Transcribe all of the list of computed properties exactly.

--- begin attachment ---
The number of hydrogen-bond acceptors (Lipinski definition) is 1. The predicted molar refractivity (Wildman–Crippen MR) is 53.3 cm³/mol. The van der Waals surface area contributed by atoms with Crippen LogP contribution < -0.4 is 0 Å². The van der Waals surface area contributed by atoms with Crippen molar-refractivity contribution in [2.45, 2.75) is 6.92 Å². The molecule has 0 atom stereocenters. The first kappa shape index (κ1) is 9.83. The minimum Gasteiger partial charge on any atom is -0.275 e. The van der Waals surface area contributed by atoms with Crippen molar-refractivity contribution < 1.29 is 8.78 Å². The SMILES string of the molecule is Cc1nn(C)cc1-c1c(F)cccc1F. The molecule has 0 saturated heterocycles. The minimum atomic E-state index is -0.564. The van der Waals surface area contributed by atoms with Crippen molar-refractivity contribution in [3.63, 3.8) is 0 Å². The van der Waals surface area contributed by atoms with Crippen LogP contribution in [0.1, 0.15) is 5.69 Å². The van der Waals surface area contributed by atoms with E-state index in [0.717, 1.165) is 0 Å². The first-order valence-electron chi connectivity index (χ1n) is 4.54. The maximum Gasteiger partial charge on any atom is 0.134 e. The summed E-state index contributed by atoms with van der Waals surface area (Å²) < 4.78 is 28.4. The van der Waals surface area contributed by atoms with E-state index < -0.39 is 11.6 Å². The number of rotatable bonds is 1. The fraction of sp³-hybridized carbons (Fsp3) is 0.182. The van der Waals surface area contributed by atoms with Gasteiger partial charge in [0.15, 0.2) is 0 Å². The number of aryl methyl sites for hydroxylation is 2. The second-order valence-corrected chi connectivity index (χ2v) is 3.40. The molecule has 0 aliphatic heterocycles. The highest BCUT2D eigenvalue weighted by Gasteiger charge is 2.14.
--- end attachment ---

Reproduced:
The number of hydrogen-bond acceptors (Lipinski definition) is 1. The predicted molar refractivity (Wildman–Crippen MR) is 53.3 cm³/mol. The van der Waals surface area contributed by atoms with Crippen LogP contribution < -0.4 is 0 Å². The van der Waals surface area contributed by atoms with Crippen molar-refractivity contribution in [2.45, 2.75) is 6.92 Å². The molecule has 0 atom stereocenters. The first kappa shape index (κ1) is 9.83. The minimum Gasteiger partial charge on any atom is -0.275 e. The van der Waals surface area contributed by atoms with Crippen molar-refractivity contribution < 1.29 is 8.78 Å². The SMILES string of the molecule is Cc1nn(C)cc1-c1c(F)cccc1F. The molecule has 0 saturated heterocycles. The minimum atomic E-state index is -0.564. The van der Waals surface area contributed by atoms with Crippen molar-refractivity contribution in [3.63, 3.8) is 0 Å². The van der Waals surface area contributed by atoms with Crippen LogP contribution in [0.1, 0.15) is 5.69 Å². The van der Waals surface area contributed by atoms with E-state index in [0.717, 1.165) is 0 Å². The first-order valence-electron chi connectivity index (χ1n) is 4.54. The maximum Gasteiger partial charge on any atom is 0.134 e. The summed E-state index contributed by atoms with van der Waals surface area (Å²) < 4.78 is 28.4. The van der Waals surface area contributed by atoms with E-state index < -0.39 is 11.6 Å². The number of rotatable bonds is 1. The fraction of sp³-hybridized carbons (Fsp3) is 0.182. The van der Waals surface area contributed by atoms with Gasteiger partial charge in [0.15, 0.2) is 0 Å². The number of aryl methyl sites for hydroxylation is 2. The second-order valence-corrected chi connectivity index (χ2v) is 3.40. The molecule has 0 aliphatic heterocycles. The highest BCUT2D eigenvalue weighted by Gasteiger charge is 2.14.